The events unit performs the function that was previously carried out by the Northern Ireland Events Company; a function which, for the interim, has been taken back under the control of the Department.

Mr Brolly:

What exactly is covered by cultural policy?

Ms Linda Wilson (Department of Culture, Arts and Leisure):

That is the service area under which money for projects such as the Ulster-Scots Academy would be allocated, as well as money for sign language, cultural diversity, and a small central budget. Therefore, it covers a raft of expenditures.

The Deputy Chairperson:

That answers Mr Brolly’s question.

I apologise for your lateness, Jim.

Mr Shannon:

I told you yesterday that I was going to be late.

The Deputy Chairperson:

That is why I apologised. You are welcome to the meeting. Do you have a point to make?

Mr Shannon:

I have not heard the news this morning, so I am unaware of the story. The fact that it is on the news means that it is newsworthy. However, as a Committee, I am sure that we would not want to compound any embarrassment or bring added attention to the story without being aware of what is happening.

The Committee is aware of the sensitivity of the issue and we are not in the business of trying to catch anyone out. However, Committee members must be aware of the content of the document and of the implications of that, and, perhaps, the best way to ensure that that happens is for us to be briefed in Committee. As has been said, we are astute enough and have enough wise men and wise ladies to be able to decide what direction we should take.

The Deputy Chairperson:

This morning’s news item was a follow-up to comments that were made by the Chairman in an interview, which I understand he made on the back of two successive editions of the BBC’s ‘Newsline’ programme. In the programmes, the reporter Julian O’Neill exposed, shall we say, certain things that happened in the Northern Ireland Events Company. The programme also showed interviews with two people who made serious allegations. One of the allegations was that, despite knowing the situation, the Department paid a sum of money, then paid the same sum of money again. When it was revealed that the Department had paid the second sum of money, the Department told the recipients to hang on to it until the next spending review. That is absolutely outrageous, chaotic and intolerable.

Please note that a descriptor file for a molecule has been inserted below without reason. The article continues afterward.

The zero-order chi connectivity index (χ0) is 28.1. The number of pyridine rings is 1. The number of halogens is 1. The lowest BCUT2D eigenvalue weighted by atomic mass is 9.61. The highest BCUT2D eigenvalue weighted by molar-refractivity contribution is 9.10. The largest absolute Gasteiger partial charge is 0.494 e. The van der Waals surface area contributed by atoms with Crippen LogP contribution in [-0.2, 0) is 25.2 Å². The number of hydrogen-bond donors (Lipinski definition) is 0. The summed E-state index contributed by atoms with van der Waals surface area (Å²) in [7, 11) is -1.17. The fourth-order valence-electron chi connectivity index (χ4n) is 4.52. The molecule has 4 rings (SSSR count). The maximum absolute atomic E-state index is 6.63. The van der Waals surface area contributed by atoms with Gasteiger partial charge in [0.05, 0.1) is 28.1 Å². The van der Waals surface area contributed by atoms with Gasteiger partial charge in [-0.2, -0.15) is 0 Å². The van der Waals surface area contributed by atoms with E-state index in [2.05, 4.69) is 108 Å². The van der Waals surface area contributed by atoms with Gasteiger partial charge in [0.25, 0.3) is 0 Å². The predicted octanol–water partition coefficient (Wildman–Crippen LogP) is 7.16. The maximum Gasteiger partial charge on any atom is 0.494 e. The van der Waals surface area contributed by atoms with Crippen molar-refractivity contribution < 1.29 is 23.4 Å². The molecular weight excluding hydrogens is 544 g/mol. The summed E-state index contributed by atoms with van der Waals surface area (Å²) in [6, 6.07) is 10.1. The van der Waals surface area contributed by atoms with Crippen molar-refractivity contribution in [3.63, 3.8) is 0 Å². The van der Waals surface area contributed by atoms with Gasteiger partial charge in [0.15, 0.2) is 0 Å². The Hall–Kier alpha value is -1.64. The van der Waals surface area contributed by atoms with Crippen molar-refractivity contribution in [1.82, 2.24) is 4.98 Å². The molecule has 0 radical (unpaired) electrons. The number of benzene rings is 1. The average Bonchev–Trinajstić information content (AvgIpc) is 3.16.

Nelson McCausland has proposed that we meet in closed session. Do you want to invite the Minister or departmental officials?

Mr McCausland:

It would be better to meet departmental officials.

The Deputy Chairperson:

We will meet the relevant senior officials in order that they might explain the situation about the leaked confidential paper. Do members agree that I should to enquire whether it is appropriate, and possible, for us to see the leaked document in order to prepare for that meeting?

Members indicated assent.

Mr McCarthy:

You said that money was handed back to DFP in the June monitoring round. How much was given back?

Ms Brown:

We surrendered £1 million in relation to the Ulster-Scots Academy implementation group, and we returned £8·7 million of capital, the majority of which related to the multi-sports stadium and the delayed PRONI costs.

Mr McCarthy:

That concerns me, because that money has been lost to DCAL. We all know that many organisations are crying out for funding, yet we are in a situation in which bodies have not been able to spend their allocations. The Committee is concerned about that. Is there any way that such a situation might be avoided in the next spending round?

Ms Brown:

The June monitoring round has already been discussed with the Committee. There are a number of capital re-profiling movements in annex D of our submission, and the Department has sought to maximise the budget by reallocating projected underspends in order to accelerate other projects. However, as members will appreciate, the investment strategy is for 10 years, but the budget programme is for three years.

Although many organisations have capital-investment programmes, many capital projects cannot be accelerated — they require planning permission, business cases, etc. Consequently, although the Department sought to maximise as much underspend as possible, unfortunately, it was not able to utilise the full sum. We are aware that that resulted in us having to return some funding to the Department of Finance and Personnel.

Mr P Ramsey:

I am not sure whether Jack Palmer will be giving us a report — I have some sport-related queries. Following on from Francie Brolly’s comments about the events unit that has just been created in the Department, there was a recent appeal for applications. Can you give us an update on expenditure and tell us how that process is progressing? Furthermore, will money that is available in the Department for such events be fully spent this year?

Ms Brown:

I can confirm that a programme is in place for this year’s events budget. Although I do not have the details with me, we can provide them if members want. We intend to spend all of that allocation this year.